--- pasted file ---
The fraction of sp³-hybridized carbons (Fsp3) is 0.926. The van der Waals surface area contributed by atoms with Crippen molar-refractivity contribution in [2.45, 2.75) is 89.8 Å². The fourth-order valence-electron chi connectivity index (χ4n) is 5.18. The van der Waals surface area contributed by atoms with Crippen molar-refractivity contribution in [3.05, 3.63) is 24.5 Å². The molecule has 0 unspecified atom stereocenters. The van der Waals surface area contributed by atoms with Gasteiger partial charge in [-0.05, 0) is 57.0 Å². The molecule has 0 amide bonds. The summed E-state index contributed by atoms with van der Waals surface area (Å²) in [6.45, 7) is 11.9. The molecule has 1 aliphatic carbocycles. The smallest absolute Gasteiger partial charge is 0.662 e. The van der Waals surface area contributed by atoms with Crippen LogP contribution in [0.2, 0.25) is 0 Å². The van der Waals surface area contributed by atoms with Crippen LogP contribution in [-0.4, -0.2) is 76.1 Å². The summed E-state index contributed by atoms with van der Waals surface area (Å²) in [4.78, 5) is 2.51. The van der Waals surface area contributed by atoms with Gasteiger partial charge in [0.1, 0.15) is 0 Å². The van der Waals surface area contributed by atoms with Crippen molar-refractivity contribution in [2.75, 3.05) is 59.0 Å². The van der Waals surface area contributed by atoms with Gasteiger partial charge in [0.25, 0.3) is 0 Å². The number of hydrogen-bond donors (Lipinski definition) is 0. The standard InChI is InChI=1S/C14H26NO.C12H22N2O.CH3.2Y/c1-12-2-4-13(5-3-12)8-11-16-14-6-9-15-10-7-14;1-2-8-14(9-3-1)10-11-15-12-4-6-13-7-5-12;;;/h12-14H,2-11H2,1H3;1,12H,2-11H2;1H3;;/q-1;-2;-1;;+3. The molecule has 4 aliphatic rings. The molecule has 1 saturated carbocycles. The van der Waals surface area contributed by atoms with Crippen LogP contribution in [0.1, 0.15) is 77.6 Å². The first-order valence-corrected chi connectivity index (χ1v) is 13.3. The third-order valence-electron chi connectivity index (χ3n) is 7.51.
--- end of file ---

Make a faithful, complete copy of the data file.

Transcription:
The fraction of sp³-hybridized carbons (Fsp3) is 0.926. The van der Waals surface area contributed by atoms with Crippen molar-refractivity contribution in [2.45, 2.75) is 89.8 Å². The fourth-order valence-electron chi connectivity index (χ4n) is 5.18. The van der Waals surface area contributed by atoms with Crippen molar-refractivity contribution in [3.05, 3.63) is 24.5 Å². The molecule has 0 unspecified atom stereocenters. The van der Waals surface area contributed by atoms with Gasteiger partial charge in [-0.05, 0) is 57.0 Å². The molecule has 0 amide bonds. The summed E-state index contributed by atoms with van der Waals surface area (Å²) in [6.45, 7) is 11.9. The molecule has 1 aliphatic carbocycles. The smallest absolute Gasteiger partial charge is 0.662 e. The van der Waals surface area contributed by atoms with Crippen LogP contribution in [0.2, 0.25) is 0 Å². The van der Waals surface area contributed by atoms with Crippen LogP contribution in [-0.4, -0.2) is 76.1 Å². The summed E-state index contributed by atoms with van der Waals surface area (Å²) in [4.78, 5) is 2.51. The van der Waals surface area contributed by atoms with Gasteiger partial charge in [0.1, 0.15) is 0 Å². The van der Waals surface area contributed by atoms with Crippen molar-refractivity contribution in [2.75, 3.05) is 59.0 Å². The van der Waals surface area contributed by atoms with Gasteiger partial charge in [0.25, 0.3) is 0 Å². The number of hydrogen-bond donors (Lipinski definition) is 0. The standard InChI is InChI=1S/C14H26NO.C12H22N2O.CH3.2Y/c1-12-2-4-13(5-3-12)8-11-16-14-6-9-15-10-7-14;1-2-8-14(9-3-1)10-11-15-12-4-6-13-7-5-12;;;/h12-14H,2-11H2,1H3;1,12H,2-11H2;1H3;;/q-1;-2;-1;;+3. The molecule has 4 aliphatic rings. The molecule has 1 saturated carbocycles. The van der Waals surface area contributed by atoms with Crippen LogP contribution in [0.1, 0.15) is 77.6 Å². The first-order valence-corrected chi connectivity index (χ1v) is 13.3. The third-order valence-electron chi connectivity index (χ3n) is 7.51.